‘What about us?’: Frontline primary care practices fear for survival amid coronavirus

Autumn Road Family Practice in Little Rock, Arkansas, thought it had a plan in place to weather the coronavirus pandemic.

The six-provider practice, which has been in business for half a century serving its close-knit community, began to gather personal protective equipment for workers and ask patients screening questions through its call center and front desk. Autumn Road had a partner meeting March 12, a Thursday, to update its response to the budding coronavirus outbreak in Little Rock, including the first patient testing positive in its offices.

But things changed dramatically in a matter of days.

“We came in Monday morning and it was like a whole new world,” Tabitha Childers, Autumn Road’s clinic administrator, told Healthcare Dive. “All of a sudden our patients are canceling their appointments … About Wednesday we just realized that the finances are quickly failing. Thursday we made a list of what we could cut.”

Autumn Road made the hard decision late last week to lay off 12 members of its staff.

“It was devastating,” Childers said. “If you had told me two weeks prior we’d be doing something like that, I would have called you a liar.”

Thousands of frontline primary care practices, already strapped for cash, are facing these wrenching decisions as part of a new financial crisis generated by the novel coronavirus advancing across the U.S. — with little chance of direct help from Congress, as the latest Senate stimulus package passed late Wednesday doesn’t benchmark any funds for independent practices.

“We are seeing huge cuts in our revenue right now,” Beverly Jordan, a physician at small rural practice Professional Medical Associates in Enterprise, Alabama, told Healthcare Dive. “We are working really hard to keep our employees employed. We are working really hard to keep our doors open. But we are having to monitor that bottom line.”

Independent practices, small businesses that have resisted selling to hospitals despite years of rampant provider consolidation, have already weathered various reimbursement cuts, disadvantageous Medicare facility fees, costly EHR implementations and more, often leaving them with razor-thin margins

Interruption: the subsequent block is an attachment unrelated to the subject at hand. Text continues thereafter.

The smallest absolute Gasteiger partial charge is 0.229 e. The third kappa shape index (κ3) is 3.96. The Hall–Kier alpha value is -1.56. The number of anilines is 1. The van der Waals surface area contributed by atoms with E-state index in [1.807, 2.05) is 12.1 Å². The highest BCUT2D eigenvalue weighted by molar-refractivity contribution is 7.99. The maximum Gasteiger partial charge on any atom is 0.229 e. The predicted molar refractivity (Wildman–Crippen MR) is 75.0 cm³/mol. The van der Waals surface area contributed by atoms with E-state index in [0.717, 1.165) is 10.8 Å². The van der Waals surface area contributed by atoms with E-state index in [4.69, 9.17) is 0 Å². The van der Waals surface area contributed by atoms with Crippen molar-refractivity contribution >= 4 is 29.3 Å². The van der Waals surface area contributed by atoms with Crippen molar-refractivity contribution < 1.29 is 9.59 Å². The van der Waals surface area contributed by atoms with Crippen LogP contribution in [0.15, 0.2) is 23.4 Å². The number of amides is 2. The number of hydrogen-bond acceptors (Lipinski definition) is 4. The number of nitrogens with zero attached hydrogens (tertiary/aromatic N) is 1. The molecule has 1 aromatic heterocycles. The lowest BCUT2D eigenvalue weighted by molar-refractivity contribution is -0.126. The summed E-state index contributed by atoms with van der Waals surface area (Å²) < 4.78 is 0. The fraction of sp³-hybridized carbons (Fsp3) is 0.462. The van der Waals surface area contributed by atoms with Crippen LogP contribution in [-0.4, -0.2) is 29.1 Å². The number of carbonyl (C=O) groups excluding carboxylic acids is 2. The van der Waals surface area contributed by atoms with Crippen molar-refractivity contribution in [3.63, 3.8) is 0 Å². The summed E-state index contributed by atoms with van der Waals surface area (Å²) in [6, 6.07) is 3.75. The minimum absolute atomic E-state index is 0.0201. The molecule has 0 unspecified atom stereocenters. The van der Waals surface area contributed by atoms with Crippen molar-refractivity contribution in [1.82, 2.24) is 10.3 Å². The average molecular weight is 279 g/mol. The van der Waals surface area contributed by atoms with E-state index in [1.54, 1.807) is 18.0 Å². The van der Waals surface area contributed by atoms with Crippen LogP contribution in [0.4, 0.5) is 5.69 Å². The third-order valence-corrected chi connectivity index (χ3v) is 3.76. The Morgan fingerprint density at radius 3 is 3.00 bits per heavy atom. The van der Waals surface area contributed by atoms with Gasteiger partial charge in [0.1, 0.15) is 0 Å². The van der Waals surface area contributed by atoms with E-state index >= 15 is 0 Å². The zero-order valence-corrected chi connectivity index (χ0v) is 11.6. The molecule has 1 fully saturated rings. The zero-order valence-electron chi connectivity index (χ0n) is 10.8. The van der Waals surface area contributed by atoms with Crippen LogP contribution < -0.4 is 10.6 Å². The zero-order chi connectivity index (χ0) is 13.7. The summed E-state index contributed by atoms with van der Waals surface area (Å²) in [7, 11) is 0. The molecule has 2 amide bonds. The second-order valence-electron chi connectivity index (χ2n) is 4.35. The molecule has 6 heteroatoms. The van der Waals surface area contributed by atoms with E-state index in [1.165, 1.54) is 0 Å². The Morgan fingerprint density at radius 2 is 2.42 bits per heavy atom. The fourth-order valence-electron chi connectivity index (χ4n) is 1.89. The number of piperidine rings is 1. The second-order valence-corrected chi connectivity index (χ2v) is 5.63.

More than half of physicians — 54% in 2018 — work in independent practices. But that number is quickly shrinking as health systems continue to gobble up the private practices, which tend to be much smaller than hospital-owned practices, according to the American Medical Association.

Now, practices nationwide worry COVID-19 could push them further into the minority under strain from a dramatic reduction in patient volume as Americans, worried about the virus that’s infected almost 70,000 people in the U.S. and killed more than 1,000, eschew in-office visits.

“It is really financially a crisis for us, as it is for other small businesses,” Jordan said. Before the outbreak, her 25-year-old practice’s no-show rate was less than 5%. Now, it’s up to 75%.

Autumn Road usually treats 120 patients a day on average. Tuesday, that was almost halved to 72 patients.

Family practice Vickery Family Medicine in Asheville, North Carolina, has also seen its patient visits slashed in half — cutting its revenue in half as well, even with virtual visits making up some of the volume, practice owner and physician Gus Vickery told Healthcare Dive.

“This is a dire situation,” Vickery said. “It’s not like we can operate off a shoestring budget and do healthcare. I will stay positive, but if we don’t get relief in two to three weeks, there will be physicians laid off and not working.”

Vickery projects that, without some form of government intervention, his 15-year-old independent practice will go out of business in four to six weeks.

‘You don’t know until you submit the claim’

As part of its response to the growing pandemic, the Trump administration has eased regulatory barriers to use of virtual care, allowing doctors to more easily check up on patients via telephone or video call, limiting potential exposure to COVID-19.

Earlier this month, CMS temporarily expanded traditional Medicare to reimburse telehealth visits at the same rate as in-office visits, and some private payers have increased their reimbursement for virtual care, too.

As a result, many primary care practices are trying to figure out virtual care, many for the first time.

“A lot of our colleagues have dabbled in it — they haven’t put the financial capital into hardwiring it into their practice. And now they’re in an intolerable situation where they have to make this thing happen yesterday,” Gary LeRoy, president of the American Academy of Family Physicians, told Healthcare Dive.